Driving a relay with a micro-controller

Discussion in 'General Electronics Chat' started by minulescu, Apr 15, 2008.

  1. minulescu

    Thread Starter Member

    Apr 15, 2008
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    I'm a bit confused about how to easily use a relay to control power flow.

    I have the following relay: 5V coil voltage, and nominal power: 900mW.

    So I assume this means then, that I have to provide 5V, 180mA, for the relay to work properly.

    Since I'm using a microcontroller, I'm pretty sure the 5V signal coming out of the DAC is much less than 180mA.

    I assumed it was pretty common to use a micro-controller to drive a relay, but I can't really find much info on it, and to add to that, the specs for relays are often somewhat confusing.

    Thanks for any help!
     
  2. beenthere

    Retired Moderator

    Apr 20, 2004
    15,815
    282
    The uC can't supply that much current. But the output pin can drive either a logic level FET or a darlington transistor. We have had numerous threads on this topic with suggestions for the devices to use.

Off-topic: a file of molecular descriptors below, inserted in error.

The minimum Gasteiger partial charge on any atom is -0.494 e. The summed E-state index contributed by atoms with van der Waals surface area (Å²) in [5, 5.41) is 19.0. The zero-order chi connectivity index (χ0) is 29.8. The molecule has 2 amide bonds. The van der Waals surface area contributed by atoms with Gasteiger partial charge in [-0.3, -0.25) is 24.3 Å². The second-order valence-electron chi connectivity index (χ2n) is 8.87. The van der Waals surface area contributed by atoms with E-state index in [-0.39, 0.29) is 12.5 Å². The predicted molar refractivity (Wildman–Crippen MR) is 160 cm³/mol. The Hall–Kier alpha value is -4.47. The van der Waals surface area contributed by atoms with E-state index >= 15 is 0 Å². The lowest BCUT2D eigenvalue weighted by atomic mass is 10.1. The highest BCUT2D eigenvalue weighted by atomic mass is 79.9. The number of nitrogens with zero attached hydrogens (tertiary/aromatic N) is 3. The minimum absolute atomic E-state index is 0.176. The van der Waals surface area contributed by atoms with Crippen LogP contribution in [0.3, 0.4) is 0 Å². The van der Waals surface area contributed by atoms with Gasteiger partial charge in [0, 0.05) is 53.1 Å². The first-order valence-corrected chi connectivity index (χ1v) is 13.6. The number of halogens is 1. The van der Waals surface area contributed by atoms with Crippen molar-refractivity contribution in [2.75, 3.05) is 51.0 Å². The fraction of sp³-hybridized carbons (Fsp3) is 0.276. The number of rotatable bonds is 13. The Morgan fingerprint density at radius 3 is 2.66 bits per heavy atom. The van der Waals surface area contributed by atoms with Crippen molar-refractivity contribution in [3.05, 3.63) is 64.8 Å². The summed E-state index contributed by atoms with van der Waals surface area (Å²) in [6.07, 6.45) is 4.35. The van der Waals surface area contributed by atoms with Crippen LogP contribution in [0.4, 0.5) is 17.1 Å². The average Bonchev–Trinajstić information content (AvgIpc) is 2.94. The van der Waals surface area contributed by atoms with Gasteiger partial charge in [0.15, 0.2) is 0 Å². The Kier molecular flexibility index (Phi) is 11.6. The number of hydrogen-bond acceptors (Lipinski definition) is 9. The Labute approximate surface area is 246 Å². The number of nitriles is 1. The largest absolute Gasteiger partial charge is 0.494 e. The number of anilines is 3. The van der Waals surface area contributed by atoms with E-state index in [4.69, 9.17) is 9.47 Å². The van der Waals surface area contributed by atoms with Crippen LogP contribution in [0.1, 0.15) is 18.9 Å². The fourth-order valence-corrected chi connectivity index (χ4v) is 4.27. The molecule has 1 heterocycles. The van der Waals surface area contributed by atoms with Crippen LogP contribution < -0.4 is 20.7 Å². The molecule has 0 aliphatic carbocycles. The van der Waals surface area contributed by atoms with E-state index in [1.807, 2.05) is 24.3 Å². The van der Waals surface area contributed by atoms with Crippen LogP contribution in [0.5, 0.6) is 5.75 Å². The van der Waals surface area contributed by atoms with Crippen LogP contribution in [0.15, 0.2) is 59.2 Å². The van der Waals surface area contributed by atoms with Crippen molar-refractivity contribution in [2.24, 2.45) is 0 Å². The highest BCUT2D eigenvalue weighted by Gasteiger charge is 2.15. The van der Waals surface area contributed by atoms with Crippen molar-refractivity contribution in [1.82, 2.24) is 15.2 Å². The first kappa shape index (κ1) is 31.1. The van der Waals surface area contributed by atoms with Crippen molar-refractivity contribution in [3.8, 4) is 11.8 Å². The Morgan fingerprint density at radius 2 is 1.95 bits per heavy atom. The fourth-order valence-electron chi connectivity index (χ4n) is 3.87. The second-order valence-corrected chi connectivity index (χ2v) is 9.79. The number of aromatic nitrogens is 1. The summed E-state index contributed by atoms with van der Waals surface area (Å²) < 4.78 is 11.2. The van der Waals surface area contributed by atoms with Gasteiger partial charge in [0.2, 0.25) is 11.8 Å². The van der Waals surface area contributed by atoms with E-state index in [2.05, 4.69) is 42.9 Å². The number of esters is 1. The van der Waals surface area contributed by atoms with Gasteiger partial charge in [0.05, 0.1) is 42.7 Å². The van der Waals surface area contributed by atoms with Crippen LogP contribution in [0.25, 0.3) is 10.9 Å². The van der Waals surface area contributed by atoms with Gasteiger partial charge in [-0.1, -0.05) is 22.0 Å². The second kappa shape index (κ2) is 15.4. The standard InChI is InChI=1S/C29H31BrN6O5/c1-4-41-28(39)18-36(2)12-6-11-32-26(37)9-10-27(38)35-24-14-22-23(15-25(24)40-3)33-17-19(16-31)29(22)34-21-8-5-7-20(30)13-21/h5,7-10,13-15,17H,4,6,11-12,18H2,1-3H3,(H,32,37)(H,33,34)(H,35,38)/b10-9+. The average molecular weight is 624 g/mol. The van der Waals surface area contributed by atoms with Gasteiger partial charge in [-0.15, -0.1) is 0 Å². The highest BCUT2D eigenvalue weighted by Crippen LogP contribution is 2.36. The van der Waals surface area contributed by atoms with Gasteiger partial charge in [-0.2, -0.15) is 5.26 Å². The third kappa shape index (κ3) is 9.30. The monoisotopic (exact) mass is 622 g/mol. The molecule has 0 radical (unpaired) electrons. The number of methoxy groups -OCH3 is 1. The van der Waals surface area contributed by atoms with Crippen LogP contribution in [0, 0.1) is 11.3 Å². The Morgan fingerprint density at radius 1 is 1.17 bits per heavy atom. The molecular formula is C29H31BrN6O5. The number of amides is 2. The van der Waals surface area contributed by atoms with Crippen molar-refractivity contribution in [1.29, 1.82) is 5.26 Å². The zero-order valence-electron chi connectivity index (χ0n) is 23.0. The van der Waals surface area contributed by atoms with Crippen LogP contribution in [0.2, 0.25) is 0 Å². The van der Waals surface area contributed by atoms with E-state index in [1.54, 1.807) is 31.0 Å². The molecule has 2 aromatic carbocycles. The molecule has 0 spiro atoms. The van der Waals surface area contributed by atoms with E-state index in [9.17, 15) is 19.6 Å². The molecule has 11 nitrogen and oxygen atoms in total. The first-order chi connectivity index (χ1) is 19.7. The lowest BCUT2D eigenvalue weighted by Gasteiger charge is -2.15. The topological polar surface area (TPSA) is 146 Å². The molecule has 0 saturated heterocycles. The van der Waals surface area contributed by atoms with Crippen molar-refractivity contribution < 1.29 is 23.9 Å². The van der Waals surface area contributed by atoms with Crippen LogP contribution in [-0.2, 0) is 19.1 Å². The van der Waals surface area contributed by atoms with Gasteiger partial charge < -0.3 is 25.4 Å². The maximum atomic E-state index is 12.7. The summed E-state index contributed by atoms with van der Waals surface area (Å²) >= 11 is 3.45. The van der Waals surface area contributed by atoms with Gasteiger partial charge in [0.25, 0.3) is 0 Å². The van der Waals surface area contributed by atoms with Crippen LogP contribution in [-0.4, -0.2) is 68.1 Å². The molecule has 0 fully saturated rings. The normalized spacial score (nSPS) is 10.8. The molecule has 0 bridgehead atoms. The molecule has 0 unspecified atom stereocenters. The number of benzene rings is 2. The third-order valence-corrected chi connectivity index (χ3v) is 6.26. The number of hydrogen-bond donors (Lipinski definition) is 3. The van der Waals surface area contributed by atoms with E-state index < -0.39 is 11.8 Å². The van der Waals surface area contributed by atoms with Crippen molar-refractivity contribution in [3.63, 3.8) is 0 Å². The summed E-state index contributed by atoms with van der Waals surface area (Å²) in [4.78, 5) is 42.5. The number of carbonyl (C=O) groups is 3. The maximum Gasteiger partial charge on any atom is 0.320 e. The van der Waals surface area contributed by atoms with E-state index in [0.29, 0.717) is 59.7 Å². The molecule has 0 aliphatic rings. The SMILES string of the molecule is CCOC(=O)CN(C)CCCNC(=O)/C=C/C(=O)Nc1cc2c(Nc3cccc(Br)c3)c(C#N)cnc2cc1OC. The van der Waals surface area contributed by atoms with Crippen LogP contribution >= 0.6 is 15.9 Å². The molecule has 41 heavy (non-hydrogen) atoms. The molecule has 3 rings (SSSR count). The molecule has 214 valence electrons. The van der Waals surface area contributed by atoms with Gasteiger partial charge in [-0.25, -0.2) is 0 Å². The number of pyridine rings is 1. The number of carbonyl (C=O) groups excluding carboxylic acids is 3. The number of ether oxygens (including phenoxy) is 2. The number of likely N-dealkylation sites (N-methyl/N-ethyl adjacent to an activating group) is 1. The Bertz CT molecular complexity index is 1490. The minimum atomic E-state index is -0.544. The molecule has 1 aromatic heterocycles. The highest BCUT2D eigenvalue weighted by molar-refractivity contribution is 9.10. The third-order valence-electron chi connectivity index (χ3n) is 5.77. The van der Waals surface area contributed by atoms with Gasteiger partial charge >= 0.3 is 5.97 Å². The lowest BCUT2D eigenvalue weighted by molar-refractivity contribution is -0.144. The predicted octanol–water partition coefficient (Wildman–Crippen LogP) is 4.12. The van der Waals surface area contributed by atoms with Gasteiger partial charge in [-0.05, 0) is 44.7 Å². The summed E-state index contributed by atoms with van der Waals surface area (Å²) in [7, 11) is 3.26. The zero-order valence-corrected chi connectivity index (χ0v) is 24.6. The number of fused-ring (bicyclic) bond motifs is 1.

3. Papabravo

    Expert

    Feb 24, 2006
    10,137
    1,786
    I am a bit surprised that you would use a DAC tor drive a relay. Normally a BJT in the common emitter configuration is used as a switch. This would be fed by an ordinary port pin. A microprocessor can easily provide 2 mA of base current to a transistor with a beta on the order of 100 to get you your 180 mA. The relay coil should have a diode to limit the flyback voltage when the transistor turns off.

    A slick alternative is to use a latching relay which requires a pulse in one direction to pull it in and a pulse in the reverse direction to let it go. Now your not wasting that 900 mW to keep current running through the coil. Here a driver like the TC4469 comes in real handy.
     
  4. minulescu

    Thread Starter Member

    Apr 15, 2008
    13
    0
    Thanks for the replies!

    beenthere: Thanks! I will look around the forum for these threads.

    Papabravo: I'm using a DAC mostly because I don't know what I'm doing. I looked at the TC4469 driver and it looks like its peak current is 1.2 A.

    Here's in more detail what I'm trying to do: